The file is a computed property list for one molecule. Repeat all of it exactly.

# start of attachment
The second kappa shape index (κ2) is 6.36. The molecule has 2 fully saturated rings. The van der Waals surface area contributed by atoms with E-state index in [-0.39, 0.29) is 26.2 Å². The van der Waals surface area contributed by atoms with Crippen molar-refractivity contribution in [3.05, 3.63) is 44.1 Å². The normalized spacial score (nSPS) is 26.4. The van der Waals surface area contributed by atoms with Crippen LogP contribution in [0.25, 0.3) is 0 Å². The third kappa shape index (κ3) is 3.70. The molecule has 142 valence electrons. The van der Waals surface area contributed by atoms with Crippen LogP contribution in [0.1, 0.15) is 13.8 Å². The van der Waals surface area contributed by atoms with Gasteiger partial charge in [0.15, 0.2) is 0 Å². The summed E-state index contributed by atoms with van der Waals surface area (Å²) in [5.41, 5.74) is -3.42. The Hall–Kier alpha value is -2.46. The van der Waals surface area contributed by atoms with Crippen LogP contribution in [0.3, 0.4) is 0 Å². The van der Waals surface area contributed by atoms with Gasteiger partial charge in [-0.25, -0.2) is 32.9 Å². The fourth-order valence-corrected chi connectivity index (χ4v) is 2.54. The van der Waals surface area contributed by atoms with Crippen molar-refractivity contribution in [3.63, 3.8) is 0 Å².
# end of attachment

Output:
The second kappa shape index (κ2) is 6.36. The molecule has 2 fully saturated rings. The van der Waals surface area contributed by atoms with E-state index in [-0.39, 0.29) is 26.2 Å². The van der Waals surface area contributed by atoms with Crippen molar-refractivity contribution in [3.05, 3.63) is 44.1 Å². The normalized spacial score (nSPS) is 26.4. The van der Waals surface area contributed by atoms with Crippen LogP contribution in [0.25, 0.3) is 0 Å². The third kappa shape index (κ3) is 3.70. The molecule has 142 valence electrons. The van der Waals surface area contributed by atoms with Crippen LogP contribution in [0.1, 0.15) is 13.8 Å². The van der Waals surface area contributed by atoms with Gasteiger partial charge in [0.15, 0.2) is 0 Å². The summed E-state index contributed by atoms with van der Waals surface area (Å²) in [5.41, 5.74) is -3.42. The Hall–Kier alpha value is -2.46. The van der Waals surface area contributed by atoms with Crippen LogP contribution in [0.3, 0.4) is 0 Å². The van der Waals surface area contributed by atoms with Gasteiger partial charge in [-0.25, -0.2) is 32.9 Å². The fourth-order valence-corrected chi connectivity index (χ4v) is 2.54. The van der Waals surface area contributed by atoms with Crippen molar-refractivity contribution in [3.63, 3.8) is 0 Å².